prefetch('hero', heroId, () => this.heroService.getHero(heroId))

If we create a reusable prefetch directive (like the one below), it becomes an easy task to prefetch data.

@Directive({
  selector: '[prefetch]',
})
export class PrefetchDirective implements OnInit, AfterViewInit, OnDestroy {
  @Input()
  prefetchMode: ('load' | 'hover' | 'visible')[] = ['visible']
  @Output()
  prefetch = new EventEmitter<void>()

  observer: IntersectionObserver
  loaded = false

  constructor(private elemRef: ElementRef) {}

  ngOnInit() {
    if (this.prefetchMode.includes('load')) {
      this.prefetchData()
    }
  }

  ngAfterViewInit() {
    this.observer = new IntersectionObserver((entries) => {
      entries.forEach((entry) => {
        if (entry.isIntersecting) {
          this.prefetchData()
          this.observer.disconnect()
        }
      })
    })
    this.observer.observe(this.elemRef.nativeElement)
  }

  ngOnDestroy() {
    if (this.observer) {
      this.observer.disconnect()
    }
  }

  @HostListener('mouseenter')
  onMouseEnter() {
    if (!this.loaded && this.prefetchMode.includes('hover')) {
      this.loaded = true
      this.prefetchData()
    }
  }

  prefetchData() {
    if (navigator.connection.saveData) {
      return undefined
    }
    this.prefetch.next()
  }
}

Then we can prefetch the hero details as follow.

@Component({
  selector: 'app-heroes',
  template: `
    <ng-container *ngIf="heroes$ | async as query">
      <ng-container [ngSwitch]="query.status">
        <ul class="heroes" *ngSwitchDefault>
          <li *ngFor="let hero of query.data" (prefetch)="prefetch(hero.id)">
            <a routerLink="/detail/{{ hero.id }}">
              <span class="badge">{{ hero.id }}</span> {{ hero.name }}
            </a>
          </li>
        </ul>

        <div *ngSwitchCase="'loading'">Loading ...</div>
        <div *ngSwitchCase="'error'">Error ... ({{ query.error }})</div>
      </ng-container>
    </ng-container>
  `,
})
export class HeroesComponent {
  heroes$ = query('heroes-list', () => this.heroService.getHeroes())

  constructor(private heroService: HeroService) {}

  prefetch(heroId: number) {
    prefetch('hero', heroId, () => this.heroService.getHero(heroId))
  }
}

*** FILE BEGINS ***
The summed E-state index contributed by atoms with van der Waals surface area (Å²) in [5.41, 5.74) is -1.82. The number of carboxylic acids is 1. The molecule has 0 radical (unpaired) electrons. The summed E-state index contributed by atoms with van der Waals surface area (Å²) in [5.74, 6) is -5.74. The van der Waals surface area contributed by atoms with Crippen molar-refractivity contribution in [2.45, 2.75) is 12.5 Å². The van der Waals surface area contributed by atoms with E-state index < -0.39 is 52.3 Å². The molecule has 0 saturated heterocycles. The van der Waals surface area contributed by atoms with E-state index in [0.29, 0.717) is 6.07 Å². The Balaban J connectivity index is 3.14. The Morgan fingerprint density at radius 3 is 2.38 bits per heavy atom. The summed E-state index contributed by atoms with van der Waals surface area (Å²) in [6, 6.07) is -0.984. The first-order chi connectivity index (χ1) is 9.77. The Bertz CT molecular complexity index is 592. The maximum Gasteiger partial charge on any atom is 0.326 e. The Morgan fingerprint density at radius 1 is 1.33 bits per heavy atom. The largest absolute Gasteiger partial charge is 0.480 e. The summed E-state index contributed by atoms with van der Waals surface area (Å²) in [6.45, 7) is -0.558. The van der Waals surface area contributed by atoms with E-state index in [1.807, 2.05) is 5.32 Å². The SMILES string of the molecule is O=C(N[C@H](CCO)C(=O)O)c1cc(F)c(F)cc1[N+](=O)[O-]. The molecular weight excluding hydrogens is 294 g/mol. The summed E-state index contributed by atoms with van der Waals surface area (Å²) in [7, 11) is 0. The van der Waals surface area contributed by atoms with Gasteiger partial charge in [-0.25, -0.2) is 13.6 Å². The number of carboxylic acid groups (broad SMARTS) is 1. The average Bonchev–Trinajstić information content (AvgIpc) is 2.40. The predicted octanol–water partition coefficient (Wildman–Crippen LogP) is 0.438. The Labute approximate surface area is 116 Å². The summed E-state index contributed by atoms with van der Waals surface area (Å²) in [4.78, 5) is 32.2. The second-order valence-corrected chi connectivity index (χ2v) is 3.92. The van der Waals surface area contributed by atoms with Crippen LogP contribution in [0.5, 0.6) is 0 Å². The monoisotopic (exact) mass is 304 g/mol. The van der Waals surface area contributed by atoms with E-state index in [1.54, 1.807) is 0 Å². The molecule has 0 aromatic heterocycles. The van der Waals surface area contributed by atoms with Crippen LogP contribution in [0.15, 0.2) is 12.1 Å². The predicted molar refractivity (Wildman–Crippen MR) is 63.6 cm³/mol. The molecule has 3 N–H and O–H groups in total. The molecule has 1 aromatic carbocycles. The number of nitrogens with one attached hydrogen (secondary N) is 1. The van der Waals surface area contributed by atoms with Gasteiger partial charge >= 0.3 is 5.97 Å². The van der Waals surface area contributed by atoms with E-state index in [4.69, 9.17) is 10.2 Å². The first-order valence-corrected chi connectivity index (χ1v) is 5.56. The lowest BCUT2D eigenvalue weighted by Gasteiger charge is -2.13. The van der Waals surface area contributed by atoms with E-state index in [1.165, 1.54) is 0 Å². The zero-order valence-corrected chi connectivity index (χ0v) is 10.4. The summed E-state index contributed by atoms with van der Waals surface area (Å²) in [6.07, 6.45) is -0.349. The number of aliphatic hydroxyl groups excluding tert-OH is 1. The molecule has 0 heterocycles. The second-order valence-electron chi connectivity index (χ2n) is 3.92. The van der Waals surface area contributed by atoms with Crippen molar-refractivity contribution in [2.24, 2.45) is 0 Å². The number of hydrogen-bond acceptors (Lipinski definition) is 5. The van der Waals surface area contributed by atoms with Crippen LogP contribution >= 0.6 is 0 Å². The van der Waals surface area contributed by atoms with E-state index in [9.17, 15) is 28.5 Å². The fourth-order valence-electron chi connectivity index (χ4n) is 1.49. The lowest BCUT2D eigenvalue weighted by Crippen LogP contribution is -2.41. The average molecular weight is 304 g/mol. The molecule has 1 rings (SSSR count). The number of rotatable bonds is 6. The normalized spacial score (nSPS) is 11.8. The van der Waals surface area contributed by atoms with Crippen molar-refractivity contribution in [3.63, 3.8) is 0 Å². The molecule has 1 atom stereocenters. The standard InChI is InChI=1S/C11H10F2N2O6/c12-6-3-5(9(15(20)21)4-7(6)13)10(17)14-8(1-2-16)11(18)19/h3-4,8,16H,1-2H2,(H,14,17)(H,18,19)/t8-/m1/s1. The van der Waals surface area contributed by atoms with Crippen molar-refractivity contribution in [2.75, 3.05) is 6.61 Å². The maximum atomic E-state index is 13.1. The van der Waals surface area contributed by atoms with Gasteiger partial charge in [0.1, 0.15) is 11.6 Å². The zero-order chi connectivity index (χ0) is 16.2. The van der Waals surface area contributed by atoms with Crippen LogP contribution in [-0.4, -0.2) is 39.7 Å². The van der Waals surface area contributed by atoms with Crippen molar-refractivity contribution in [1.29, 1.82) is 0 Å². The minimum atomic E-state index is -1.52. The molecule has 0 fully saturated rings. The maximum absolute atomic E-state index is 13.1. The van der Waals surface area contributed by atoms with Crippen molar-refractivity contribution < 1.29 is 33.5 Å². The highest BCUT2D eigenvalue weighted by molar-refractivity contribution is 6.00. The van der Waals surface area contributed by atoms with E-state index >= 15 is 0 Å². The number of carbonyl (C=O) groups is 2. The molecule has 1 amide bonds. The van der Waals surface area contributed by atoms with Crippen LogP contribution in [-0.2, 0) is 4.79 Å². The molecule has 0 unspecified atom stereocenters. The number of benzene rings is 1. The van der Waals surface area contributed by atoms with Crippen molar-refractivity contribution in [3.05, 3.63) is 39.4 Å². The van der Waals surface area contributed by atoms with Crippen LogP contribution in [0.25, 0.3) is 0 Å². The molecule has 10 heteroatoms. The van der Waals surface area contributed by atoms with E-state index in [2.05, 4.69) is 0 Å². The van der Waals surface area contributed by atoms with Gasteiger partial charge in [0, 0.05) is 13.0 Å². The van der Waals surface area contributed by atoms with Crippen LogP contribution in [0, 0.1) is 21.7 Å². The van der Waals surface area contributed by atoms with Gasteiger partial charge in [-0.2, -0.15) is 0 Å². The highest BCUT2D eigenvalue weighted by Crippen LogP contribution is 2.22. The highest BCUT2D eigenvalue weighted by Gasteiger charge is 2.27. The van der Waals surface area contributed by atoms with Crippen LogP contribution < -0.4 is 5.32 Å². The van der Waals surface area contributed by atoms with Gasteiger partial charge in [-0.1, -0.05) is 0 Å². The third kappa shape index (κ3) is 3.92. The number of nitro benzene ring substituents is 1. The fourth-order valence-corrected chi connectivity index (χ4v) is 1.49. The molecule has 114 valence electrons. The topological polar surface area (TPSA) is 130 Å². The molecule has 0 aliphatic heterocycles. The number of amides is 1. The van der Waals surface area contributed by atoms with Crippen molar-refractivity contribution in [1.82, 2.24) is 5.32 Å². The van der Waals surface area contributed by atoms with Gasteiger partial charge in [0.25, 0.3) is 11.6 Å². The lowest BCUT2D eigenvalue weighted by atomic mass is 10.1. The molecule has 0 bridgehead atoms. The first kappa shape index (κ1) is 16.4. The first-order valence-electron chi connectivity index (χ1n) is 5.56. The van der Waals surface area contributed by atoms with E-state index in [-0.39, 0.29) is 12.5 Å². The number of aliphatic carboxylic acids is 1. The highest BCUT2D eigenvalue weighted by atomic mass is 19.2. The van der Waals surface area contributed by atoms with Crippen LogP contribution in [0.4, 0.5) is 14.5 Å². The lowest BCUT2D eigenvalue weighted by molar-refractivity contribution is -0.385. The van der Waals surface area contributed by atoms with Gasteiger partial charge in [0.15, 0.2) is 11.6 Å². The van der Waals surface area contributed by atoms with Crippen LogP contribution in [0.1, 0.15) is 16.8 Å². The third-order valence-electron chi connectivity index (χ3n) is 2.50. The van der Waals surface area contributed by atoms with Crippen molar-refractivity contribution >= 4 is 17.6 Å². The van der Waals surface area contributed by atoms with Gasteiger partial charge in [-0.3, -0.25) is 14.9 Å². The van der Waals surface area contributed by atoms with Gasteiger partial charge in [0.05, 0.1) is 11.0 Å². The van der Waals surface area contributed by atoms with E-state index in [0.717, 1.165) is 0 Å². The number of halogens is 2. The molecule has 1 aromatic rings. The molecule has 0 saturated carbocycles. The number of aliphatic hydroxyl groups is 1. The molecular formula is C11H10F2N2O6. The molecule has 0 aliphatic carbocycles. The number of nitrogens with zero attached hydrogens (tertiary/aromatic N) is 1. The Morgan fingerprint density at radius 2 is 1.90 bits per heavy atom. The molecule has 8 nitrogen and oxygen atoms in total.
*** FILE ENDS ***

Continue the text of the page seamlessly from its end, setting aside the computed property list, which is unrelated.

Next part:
Now, when a user navigates to the detail view, the details are instantly visible.

The details are directly visible because they are prefetched.

There are other solutions to achieve the same result, for example with NgRx, which I wrote about in Making your application feel faster by prefetching data with NgRx.

A query is retried

Sometimes a request can fail because the server timed out or when the server is in a bad state.
Before a query ends up in the error state, the query will be retried 3 times in the hope that it receives a successful response.
Because of this practice, the user experience is improved.

If there is already data present in the cache, that data will be used while a retry is pending.
The behavior is the same for when there is no data present, the query will stay in the loading state until the maximum numbers of retries are reached.

A query is refreshed

State that is stored client site becomes stale. That's why rx-query offers multiple options to refresh its state.
Besides having a refetch after x milliseconds, it's also configurable to refetch the request when the window receives the focus.
This makes sure that the user will always work with a fresh state.

export class DashboardComponent {
  heroes$ = query(
    'heroes-dashboard',
    () => this.heroService.getHeroes().pipe(map((h) => h.splice(0, 4))),
    {
      refetchOnWindowFocus: true,
    },
  )

  constructor(private heroService: HeroService) {}
}

A query can mutate

Besides fetching data, rx-query also provides an API to save data with the mutate method.
Here again, rx-query helps to make the application feel faster because it's using optimistic updates.
Meaning that the state in the cache will be updated before the request is sent to the server.
If the request should fail, the cache automatically performs a rollback to its previous state.

To mutate the state, the mutator must be configured:

export class HeroDetailComponent {
  hero$ = query(